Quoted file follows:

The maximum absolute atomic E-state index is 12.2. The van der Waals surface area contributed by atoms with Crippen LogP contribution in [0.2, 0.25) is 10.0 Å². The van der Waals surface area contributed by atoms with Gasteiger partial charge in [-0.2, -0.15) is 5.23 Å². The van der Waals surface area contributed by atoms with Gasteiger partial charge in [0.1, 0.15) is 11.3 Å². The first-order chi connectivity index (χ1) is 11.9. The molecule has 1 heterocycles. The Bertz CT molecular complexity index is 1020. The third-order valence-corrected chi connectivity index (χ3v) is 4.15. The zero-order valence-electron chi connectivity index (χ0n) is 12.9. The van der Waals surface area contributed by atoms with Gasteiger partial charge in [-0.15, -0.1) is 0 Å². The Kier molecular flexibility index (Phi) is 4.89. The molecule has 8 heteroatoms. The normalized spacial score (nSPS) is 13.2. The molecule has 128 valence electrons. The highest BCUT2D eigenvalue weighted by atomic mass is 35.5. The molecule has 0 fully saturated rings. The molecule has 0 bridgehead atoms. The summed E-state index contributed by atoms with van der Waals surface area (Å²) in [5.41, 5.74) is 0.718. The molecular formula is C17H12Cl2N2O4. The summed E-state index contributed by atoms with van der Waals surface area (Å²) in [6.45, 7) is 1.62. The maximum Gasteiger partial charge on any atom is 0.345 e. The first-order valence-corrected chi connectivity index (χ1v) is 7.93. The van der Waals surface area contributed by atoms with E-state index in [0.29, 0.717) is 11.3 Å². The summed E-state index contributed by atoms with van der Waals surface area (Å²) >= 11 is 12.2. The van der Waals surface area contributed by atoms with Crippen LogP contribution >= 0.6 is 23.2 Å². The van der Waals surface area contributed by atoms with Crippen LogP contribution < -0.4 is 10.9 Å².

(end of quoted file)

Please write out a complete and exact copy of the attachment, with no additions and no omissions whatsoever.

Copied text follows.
The maximum absolute atomic E-state index is 12.2. The van der Waals surface area contributed by atoms with Crippen LogP contribution in [0.2, 0.25) is 10.0 Å². The van der Waals surface area contributed by atoms with Gasteiger partial charge in [-0.2, -0.15) is 5.23 Å². The van der Waals surface area contributed by atoms with Gasteiger partial charge in [0.1, 0.15) is 11.3 Å². The first-order chi connectivity index (χ1) is 11.9. The molecule has 1 heterocycles. The Bertz CT molecular complexity index is 1020. The third-order valence-corrected chi connectivity index (χ3v) is 4.15. The zero-order valence-electron chi connectivity index (χ0n) is 12.9. The van der Waals surface area contributed by atoms with Gasteiger partial charge in [-0.15, -0.1) is 0 Å². The Kier molecular flexibility index (Phi) is 4.89. The molecule has 8 heteroatoms. The normalized spacial score (nSPS) is 13.2. The molecule has 128 valence electrons. The highest BCUT2D eigenvalue weighted by atomic mass is 35.5. The molecule has 0 fully saturated rings. The molecule has 0 bridgehead atoms. The summed E-state index contributed by atoms with van der Waals surface area (Å²) in [5.41, 5.74) is 0.718. The molecular formula is C17H12Cl2N2O4. The summed E-state index contributed by atoms with van der Waals surface area (Å²) in [6.45, 7) is 1.62. The maximum Gasteiger partial charge on any atom is 0.345 e. The first-order valence-corrected chi connectivity index (χ1v) is 7.93. The van der Waals surface area contributed by atoms with E-state index in [0.29, 0.717) is 11.3 Å². The summed E-state index contributed by atoms with van der Waals surface area (Å²) >= 11 is 12.2. The van der Waals surface area contributed by atoms with Crippen LogP contribution >= 0.6 is 23.2 Å². The van der Waals surface area contributed by atoms with Crippen LogP contribution < -0.4 is 10.9 Å².